International terrorist wanted by FBI and Israel killed in SyriaBy Mason White 4:00 PM June 8, 2014
By: Aryeh Savir
(Scroll down for video) A terrorist wanted by the FBI and Israel, was killed in Syria, the Tazpit News Agency reported.
Fawzi Ayoub, a Hezbollah terrorist who was imprisoned in Israel for an attempted terrorist attack in Jerusalem and was also on the FBI’s most wanted terrorist list, finally died last month.
The Meir Amit Intelligence and Terrorism Information Center (ITIC) provided a glimpse into the life of the international terrorist.
Several weeks ago, Hezbollah announced the death of Hajj Fawzi Mustafa Muhammad Ayoub (Hajj Abu Abbas). He was a senior field operative with a long history of terrorist activity abroad. According to Hezbollah, he was killed while “fulfilling his duty of Jihad.”
There are two versions of where he died. Lebanese and Syrian media reported that he was commanding a Hezbollah force in Aleppo, and was killed there. However, “Lebanese security sources” and a Syrian source reported that he was killed in the Syrian town of Nawa in the southern Golan Heights, in the Dara’a province. It was also reported that last year, he was wounded in the battles at Al-Qusayr.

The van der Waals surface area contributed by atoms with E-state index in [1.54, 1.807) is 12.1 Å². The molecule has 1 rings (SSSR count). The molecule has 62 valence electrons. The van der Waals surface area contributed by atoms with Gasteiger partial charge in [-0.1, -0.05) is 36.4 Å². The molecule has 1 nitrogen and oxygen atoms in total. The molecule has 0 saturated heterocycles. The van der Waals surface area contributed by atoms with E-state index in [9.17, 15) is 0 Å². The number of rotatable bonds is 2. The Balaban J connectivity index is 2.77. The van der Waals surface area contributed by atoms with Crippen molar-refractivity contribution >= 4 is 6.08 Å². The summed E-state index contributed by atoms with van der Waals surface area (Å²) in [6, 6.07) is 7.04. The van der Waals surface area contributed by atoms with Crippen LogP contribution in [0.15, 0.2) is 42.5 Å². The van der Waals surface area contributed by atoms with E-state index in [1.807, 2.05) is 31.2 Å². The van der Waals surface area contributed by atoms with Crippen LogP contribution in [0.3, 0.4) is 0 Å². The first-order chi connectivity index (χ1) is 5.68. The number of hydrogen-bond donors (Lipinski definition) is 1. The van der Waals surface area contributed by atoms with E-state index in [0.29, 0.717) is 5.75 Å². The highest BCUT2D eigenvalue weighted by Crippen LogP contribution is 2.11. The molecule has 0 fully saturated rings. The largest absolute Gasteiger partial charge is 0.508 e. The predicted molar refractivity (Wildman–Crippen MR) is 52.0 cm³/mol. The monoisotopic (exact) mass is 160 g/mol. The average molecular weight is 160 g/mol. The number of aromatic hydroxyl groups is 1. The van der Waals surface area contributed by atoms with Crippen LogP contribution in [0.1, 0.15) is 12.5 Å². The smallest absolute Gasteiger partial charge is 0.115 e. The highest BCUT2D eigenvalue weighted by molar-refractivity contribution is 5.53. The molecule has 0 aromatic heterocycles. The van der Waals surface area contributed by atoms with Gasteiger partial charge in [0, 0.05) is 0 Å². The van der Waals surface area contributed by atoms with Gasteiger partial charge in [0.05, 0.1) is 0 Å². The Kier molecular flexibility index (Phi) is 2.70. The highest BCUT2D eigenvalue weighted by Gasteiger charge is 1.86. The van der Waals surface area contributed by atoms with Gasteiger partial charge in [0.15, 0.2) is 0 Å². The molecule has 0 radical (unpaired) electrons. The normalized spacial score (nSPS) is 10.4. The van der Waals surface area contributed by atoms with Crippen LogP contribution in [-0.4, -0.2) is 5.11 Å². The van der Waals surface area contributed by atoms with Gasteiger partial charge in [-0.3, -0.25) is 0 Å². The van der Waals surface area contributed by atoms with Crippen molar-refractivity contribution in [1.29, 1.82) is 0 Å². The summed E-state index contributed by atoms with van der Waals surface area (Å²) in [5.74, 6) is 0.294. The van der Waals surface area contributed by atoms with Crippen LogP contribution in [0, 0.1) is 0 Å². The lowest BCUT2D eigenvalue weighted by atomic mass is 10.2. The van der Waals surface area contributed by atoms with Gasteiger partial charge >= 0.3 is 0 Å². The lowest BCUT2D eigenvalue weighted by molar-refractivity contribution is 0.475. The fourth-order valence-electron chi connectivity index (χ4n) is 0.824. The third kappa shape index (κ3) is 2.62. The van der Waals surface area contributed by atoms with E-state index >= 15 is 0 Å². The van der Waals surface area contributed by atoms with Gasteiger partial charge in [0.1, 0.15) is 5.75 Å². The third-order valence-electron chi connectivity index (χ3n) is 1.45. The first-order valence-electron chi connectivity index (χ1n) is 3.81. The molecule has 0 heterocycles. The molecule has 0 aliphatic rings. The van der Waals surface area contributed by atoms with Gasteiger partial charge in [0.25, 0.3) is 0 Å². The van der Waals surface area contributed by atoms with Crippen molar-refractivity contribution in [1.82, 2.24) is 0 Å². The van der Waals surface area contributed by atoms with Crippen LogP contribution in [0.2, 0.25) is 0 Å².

Ayoub’s career as a terrorist spanned over three continents. He was a Lebanese Shi’ite who was born in Beirut in 1966, and lived in the south Lebanon town of Ain Qana. He joined Lebanon’s Shi’ite Amal Movement and then Hezbollah. As a Hezbollah operative he was involved, along with two others, in the 1988 attempt to hijack an Iraqi plane in Bucharest, to attain the release of Shi’ite clerics being held prisoner in Baghdad. He was caught by the Romanian authorities before he could act, but one of his accomplices carried out the attack. The hijacked plane crashed in the Saudi Arabian desert and 60 people were killed. Some months later, Hezbollah managed to release Ayoub by bribing Romanian officials.
After being released from jail in Romania in 1988, he moved to Canada, and four years later became a naturalized Canadian citizen. He married a woman from Detroit, Michigan, and went to work in a supermarket, and also enrolled in a university.
According to the U.S. Attorney General, for a certain period of time he lived and worked in Michigan. In 1994, he divorced his wife and married a woman of Lebanese descent. At the beginning of 2000, he returned to Lebanon with his family and opened a bakery.
He returned to Lebanon on a Canadian passport and resumed activity in Hezbollah. He was trained to carry out sensitive missions abroad, and underwent training in the use of explosives in secret Hezbollah apartments in Beirut. He was taught how to hide his Lebanese identity and told to speak only English once in Israel.
During the 1990s and the beginning of this century, Hezbollah was responsible for a series of attempted terrorist attacks in Israel through the agency of Lebanese and Muslim terrorist operatives sent from Europe, traveling on real or false passports.